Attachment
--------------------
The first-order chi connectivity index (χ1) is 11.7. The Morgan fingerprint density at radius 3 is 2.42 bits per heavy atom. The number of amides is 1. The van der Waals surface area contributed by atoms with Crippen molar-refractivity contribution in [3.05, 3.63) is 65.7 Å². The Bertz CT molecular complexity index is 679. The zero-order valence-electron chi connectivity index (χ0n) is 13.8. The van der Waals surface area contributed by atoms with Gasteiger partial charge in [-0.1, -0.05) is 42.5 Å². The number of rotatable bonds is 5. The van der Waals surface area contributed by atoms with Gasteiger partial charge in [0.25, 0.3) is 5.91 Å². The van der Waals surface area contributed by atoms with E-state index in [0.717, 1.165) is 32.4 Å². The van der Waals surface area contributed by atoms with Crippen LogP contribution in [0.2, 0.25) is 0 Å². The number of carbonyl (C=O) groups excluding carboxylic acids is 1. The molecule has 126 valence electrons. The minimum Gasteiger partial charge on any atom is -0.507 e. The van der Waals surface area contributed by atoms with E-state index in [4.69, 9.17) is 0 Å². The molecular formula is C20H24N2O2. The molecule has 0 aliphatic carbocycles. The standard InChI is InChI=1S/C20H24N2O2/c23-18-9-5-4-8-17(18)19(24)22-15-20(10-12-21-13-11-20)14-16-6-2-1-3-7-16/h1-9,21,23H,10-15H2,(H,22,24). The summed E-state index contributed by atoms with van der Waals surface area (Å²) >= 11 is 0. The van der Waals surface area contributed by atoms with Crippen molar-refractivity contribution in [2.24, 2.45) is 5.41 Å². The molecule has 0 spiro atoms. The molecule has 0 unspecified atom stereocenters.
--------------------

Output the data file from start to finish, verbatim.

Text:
The first-order chi connectivity index (χ1) is 11.7. The Morgan fingerprint density at radius 3 is 2.42 bits per heavy atom. The number of amides is 1. The van der Waals surface area contributed by atoms with Crippen molar-refractivity contribution in [3.05, 3.63) is 65.7 Å². The Bertz CT molecular complexity index is 679. The zero-order valence-electron chi connectivity index (χ0n) is 13.8. The van der Waals surface area contributed by atoms with Gasteiger partial charge in [-0.1, -0.05) is 42.5 Å². The number of rotatable bonds is 5. The van der Waals surface area contributed by atoms with Gasteiger partial charge in [0.25, 0.3) is 5.91 Å². The van der Waals surface area contributed by atoms with E-state index in [0.717, 1.165) is 32.4 Å². The van der Waals surface area contributed by atoms with Crippen LogP contribution in [0.2, 0.25) is 0 Å². The number of carbonyl (C=O) groups excluding carboxylic acids is 1. The molecule has 126 valence electrons. The minimum Gasteiger partial charge on any atom is -0.507 e. The van der Waals surface area contributed by atoms with E-state index in [4.69, 9.17) is 0 Å². The molecular formula is C20H24N2O2. The molecule has 0 aliphatic carbocycles. The standard InChI is InChI=1S/C20H24N2O2/c23-18-9-5-4-8-17(18)19(24)22-15-20(10-12-21-13-11-20)14-16-6-2-1-3-7-16/h1-9,21,23H,10-15H2,(H,22,24). The summed E-state index contributed by atoms with van der Waals surface area (Å²) >= 11 is 0. The van der Waals surface area contributed by atoms with Crippen molar-refractivity contribution in [2.24, 2.45) is 5.41 Å². The molecule has 0 spiro atoms. The molecule has 0 unspecified atom stereocenters.